The relationship between NATO and Ukraine began in 1992. There were several attempts from the Ukrainian government to become a party of the biggest collective defense organization in the world. For example, in 2008, it introduced the Membership Action Plan. But the plan to be a NATO member was shelved when pro-Russian Viktor Yanukovych was elected the new president of Ukraine in the 2010 national election.

Following the Russian-Ukraine conflict that started in 2014 and the subsequent annexation of Crimea in the same year, the Membership Action plan was revived. The Constitution of Ukraine was also amended in 2019 to include specific provisions that made membership in NATO and the European Union a norm and part of the strategic national agenda.

Russia strongly opposed the expansion of NATO in Eastern Europe. On 12 February 2008, Putin warned that his country might resort to targeting Ukraine if it joints the Western collective defense alliance and allowed the United States to deploy missile defense shields and establish military bases on its soil. Then-Ukrainian President Yanukovych assured Russia and Putin that his foreign policy remained non-aligned.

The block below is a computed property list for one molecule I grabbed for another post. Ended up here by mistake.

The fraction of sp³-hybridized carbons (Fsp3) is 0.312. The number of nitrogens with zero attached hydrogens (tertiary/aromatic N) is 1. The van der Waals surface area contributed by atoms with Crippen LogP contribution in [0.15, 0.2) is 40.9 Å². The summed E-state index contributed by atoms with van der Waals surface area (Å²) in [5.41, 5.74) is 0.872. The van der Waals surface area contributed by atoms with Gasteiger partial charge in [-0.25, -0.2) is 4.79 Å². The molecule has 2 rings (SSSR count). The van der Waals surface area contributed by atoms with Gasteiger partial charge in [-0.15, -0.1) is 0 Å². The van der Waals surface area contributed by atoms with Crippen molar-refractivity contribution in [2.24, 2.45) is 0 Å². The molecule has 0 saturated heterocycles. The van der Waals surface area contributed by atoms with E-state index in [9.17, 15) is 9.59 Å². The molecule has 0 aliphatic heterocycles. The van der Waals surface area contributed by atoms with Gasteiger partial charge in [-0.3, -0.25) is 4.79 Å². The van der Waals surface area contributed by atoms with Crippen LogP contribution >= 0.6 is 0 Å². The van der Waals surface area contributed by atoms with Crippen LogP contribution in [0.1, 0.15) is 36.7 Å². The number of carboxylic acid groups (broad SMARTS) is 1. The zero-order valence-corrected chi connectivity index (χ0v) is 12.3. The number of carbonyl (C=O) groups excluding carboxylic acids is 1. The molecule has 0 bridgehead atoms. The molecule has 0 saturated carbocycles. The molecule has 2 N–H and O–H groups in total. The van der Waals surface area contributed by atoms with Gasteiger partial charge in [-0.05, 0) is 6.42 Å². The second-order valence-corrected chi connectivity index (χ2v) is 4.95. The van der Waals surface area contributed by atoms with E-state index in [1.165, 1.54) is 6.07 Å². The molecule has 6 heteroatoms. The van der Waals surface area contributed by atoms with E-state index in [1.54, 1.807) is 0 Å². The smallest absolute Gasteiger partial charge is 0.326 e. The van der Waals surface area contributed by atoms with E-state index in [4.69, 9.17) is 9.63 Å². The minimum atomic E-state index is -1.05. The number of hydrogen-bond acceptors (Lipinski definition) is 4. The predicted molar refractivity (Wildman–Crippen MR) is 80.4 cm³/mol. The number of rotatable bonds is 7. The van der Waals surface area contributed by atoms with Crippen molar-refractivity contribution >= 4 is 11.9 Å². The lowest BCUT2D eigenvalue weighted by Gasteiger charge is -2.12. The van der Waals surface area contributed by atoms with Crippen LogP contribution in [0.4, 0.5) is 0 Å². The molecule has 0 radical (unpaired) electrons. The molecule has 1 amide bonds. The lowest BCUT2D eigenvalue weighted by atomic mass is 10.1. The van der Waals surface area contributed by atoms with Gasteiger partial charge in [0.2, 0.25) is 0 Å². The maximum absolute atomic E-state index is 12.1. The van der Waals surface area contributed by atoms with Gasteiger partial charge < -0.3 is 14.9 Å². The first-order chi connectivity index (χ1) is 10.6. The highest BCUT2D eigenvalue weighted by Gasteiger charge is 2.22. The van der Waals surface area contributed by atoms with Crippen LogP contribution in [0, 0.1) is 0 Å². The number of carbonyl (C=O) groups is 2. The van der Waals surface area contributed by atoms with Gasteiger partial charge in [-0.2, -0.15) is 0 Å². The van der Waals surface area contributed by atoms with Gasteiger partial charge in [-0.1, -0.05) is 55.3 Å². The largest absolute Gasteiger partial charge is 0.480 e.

But the Euromaidan or Maidan Uprising broke out across Ukraine beginning in the latter part of 2013 that eventually culminated with the removal of Yanukovych from office. The majority of the Ukrainian population was not pleased with the decision of their then-president to scrap off the European Union–Ukraine Association Agreement.

The unrest in Ukraine also included a series of armed conflicts with pro-Russian separatist factions. Several Ukrainian territories became breakaway states after declaring their independence and aligning themselves with Russia in 2014. These include the Donetsk People’s Republic and Luhansk People’s Republic. There were allegations that the Russian Armed Forces extended military support to these separatist factions.